Allenby quickly won the respect of his troops by making frequent visits to the EEF's front-line units, in a marked change from the leadership style of his predecessor Murray, who had commanded primarily from XX, XXI & the Desert Mounted Corps. He also approved the utilisation of Arabic irregular forces which were operating at that time to the Turkish Army's open left flank in the Arabian interior under the direction of a young British Army Intelligence Officer called T. E. Lawrence, whom he sanctioned the provision of £200,000 a month for to facilitate his work amongst the tribes involved.[22]

In early October 1917 Robertson asked Allenby to state his extra troop requirements to advance from the Gaza-Beersheba line (30 miles wide) to the Jaffa-Jerusalem line (50 miles wide), urging him to take no chances in estimating the threat of a German-reinforced threat. Allenby's estimate was that he would need 13 extra divisions (an impossible demand even if Haig's forces went on the defensive) and that he might face 18 Turkish and 2 German divisions. Yet in private letters Allenby and Robertson agreed that sufficient British Empire troops were already in place to take and hold Jerusalem and in the event the Germans sent only 3 battalions to Palestine, and Turkish strength there was only 21,000 (out of 110,000 on all fronts) facing 100,000 British Empire troops.[23]

Having reorganised his regular forces Allenby won the Third Battle of Gaza (31 October – 7 November 1917) by surprising the defenders with an attack at Beersheba. His force pushed northwards towards Jerusalem. The Ottomans were beaten at Junction Station (10–14 November) and Jerusalem was captured on 9 December 1917.[24]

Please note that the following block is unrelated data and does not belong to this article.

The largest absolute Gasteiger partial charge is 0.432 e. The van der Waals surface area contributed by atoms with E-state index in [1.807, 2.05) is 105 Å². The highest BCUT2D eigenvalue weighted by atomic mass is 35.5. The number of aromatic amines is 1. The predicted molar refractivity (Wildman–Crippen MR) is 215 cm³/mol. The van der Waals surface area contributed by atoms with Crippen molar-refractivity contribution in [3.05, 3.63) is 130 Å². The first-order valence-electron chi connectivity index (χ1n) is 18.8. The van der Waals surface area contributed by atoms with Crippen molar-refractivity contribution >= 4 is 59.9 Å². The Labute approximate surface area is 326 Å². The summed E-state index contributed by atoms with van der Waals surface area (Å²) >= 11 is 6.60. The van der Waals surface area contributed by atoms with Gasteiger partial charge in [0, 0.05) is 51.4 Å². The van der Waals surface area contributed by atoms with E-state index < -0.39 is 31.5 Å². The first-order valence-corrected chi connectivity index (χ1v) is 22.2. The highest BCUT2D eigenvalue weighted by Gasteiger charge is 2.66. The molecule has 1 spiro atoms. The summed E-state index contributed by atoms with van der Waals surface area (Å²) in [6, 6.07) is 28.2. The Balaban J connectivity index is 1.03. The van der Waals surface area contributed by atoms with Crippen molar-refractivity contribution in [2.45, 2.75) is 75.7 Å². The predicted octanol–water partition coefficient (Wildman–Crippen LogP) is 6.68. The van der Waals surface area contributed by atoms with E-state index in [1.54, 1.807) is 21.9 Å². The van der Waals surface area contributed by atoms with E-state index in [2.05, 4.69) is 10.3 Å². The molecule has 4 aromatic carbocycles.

Honouring Jerusalem on foot

The victorious General Allenby dismounted, enters Jerusalem on foot out of respect for the Holy City, 11 December 1917

In deliberate contrast to the perceived arrogance of the Kaiser's entry into Jerusalem on horseback in 1898, Allenby dismounted and together with his officers, entered the city on foot through the Jaffa Gate out of respect for the status of Jerusalem as the Holy City important to Judaism, Christianity and Islam (see his proclamation of martial law below).[25] He subsequently stated in his official report:

...I entered the city officially at noon, 11 December, with a few of my staff, the commanders of the French and Italian detachments, the heads of the political missions, and the Military Attaches of France, Italy, and America... The procession was all afoot, and at Jaffa gate I was received by the guards representing England, Scotland, Ireland, Wales, Australia, New Zealand, India, France and Italy. The population received me well..."[26]

Allenby's official proclamation of martial law following the fall of Jerusalem on 9 December 1917 read as follows:

Middle East victory

Asked again after the Fall of Jerusalem, Allenby wrote that he would need 16–18 divisions for a further advance of 250 miles to Aleppo (the Damascus-Beirut Line) to cut Turkish communications to Mesopotamia. By early 1918 50,000 Turks in the theatre were tying down a British Empire ration strength of over 400,000 (of whom almost half were non-combatants, and 117,471 were British troops).[27]